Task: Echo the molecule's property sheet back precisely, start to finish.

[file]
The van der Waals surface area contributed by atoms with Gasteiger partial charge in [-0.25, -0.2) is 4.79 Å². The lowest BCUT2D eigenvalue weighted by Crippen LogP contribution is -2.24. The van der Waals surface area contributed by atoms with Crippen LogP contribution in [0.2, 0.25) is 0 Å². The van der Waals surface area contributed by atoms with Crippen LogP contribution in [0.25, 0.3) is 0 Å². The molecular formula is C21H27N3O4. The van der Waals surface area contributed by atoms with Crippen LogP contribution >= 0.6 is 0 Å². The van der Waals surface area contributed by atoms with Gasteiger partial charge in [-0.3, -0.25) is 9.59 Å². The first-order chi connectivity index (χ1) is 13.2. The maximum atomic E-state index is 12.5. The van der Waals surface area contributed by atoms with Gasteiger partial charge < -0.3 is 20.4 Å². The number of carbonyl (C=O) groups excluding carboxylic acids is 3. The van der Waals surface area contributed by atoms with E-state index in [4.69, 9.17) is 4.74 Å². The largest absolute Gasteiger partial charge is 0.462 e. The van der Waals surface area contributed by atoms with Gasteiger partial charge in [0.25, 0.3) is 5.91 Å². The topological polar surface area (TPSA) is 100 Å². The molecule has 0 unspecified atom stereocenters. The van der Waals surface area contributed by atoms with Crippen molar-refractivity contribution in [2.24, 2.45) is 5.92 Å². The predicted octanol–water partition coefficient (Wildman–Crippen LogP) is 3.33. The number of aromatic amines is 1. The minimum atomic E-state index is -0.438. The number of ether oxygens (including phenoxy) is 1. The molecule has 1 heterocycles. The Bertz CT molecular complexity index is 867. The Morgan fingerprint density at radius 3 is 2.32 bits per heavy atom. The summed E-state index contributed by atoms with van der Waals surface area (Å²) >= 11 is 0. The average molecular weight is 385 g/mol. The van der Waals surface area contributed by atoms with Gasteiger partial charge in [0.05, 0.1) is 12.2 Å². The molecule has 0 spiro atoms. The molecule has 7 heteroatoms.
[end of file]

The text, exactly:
The van der Waals surface area contributed by atoms with Gasteiger partial charge in [-0.25, -0.2) is 4.79 Å². The lowest BCUT2D eigenvalue weighted by Crippen LogP contribution is -2.24. The van der Waals surface area contributed by atoms with Crippen LogP contribution in [0.2, 0.25) is 0 Å². The van der Waals surface area contributed by atoms with Crippen LogP contribution in [0.25, 0.3) is 0 Å². The molecular formula is C21H27N3O4. The van der Waals surface area contributed by atoms with Crippen LogP contribution >= 0.6 is 0 Å². The van der Waals surface area contributed by atoms with Gasteiger partial charge in [-0.3, -0.25) is 9.59 Å². The first-order chi connectivity index (χ1) is 13.2. The maximum atomic E-state index is 12.5. The van der Waals surface area contributed by atoms with Gasteiger partial charge < -0.3 is 20.4 Å². The number of carbonyl (C=O) groups excluding carboxylic acids is 3. The van der Waals surface area contributed by atoms with E-state index in [4.69, 9.17) is 4.74 Å². The largest absolute Gasteiger partial charge is 0.462 e. The van der Waals surface area contributed by atoms with Gasteiger partial charge in [0.25, 0.3) is 5.91 Å². The topological polar surface area (TPSA) is 100 Å². The molecule has 0 unspecified atom stereocenters. The van der Waals surface area contributed by atoms with Crippen molar-refractivity contribution in [2.24, 2.45) is 5.92 Å². The predicted octanol–water partition coefficient (Wildman–Crippen LogP) is 3.33. The number of aromatic amines is 1. The minimum atomic E-state index is -0.438. The number of ether oxygens (including phenoxy) is 1. The molecule has 1 heterocycles. The Bertz CT molecular complexity index is 867. The Morgan fingerprint density at radius 3 is 2.32 bits per heavy atom. The summed E-state index contributed by atoms with van der Waals surface area (Å²) >= 11 is 0. The average molecular weight is 385 g/mol. The van der Waals surface area contributed by atoms with Gasteiger partial charge in [0.05, 0.1) is 12.2 Å². The molecule has 0 spiro atoms. The molecule has 7 heteroatoms.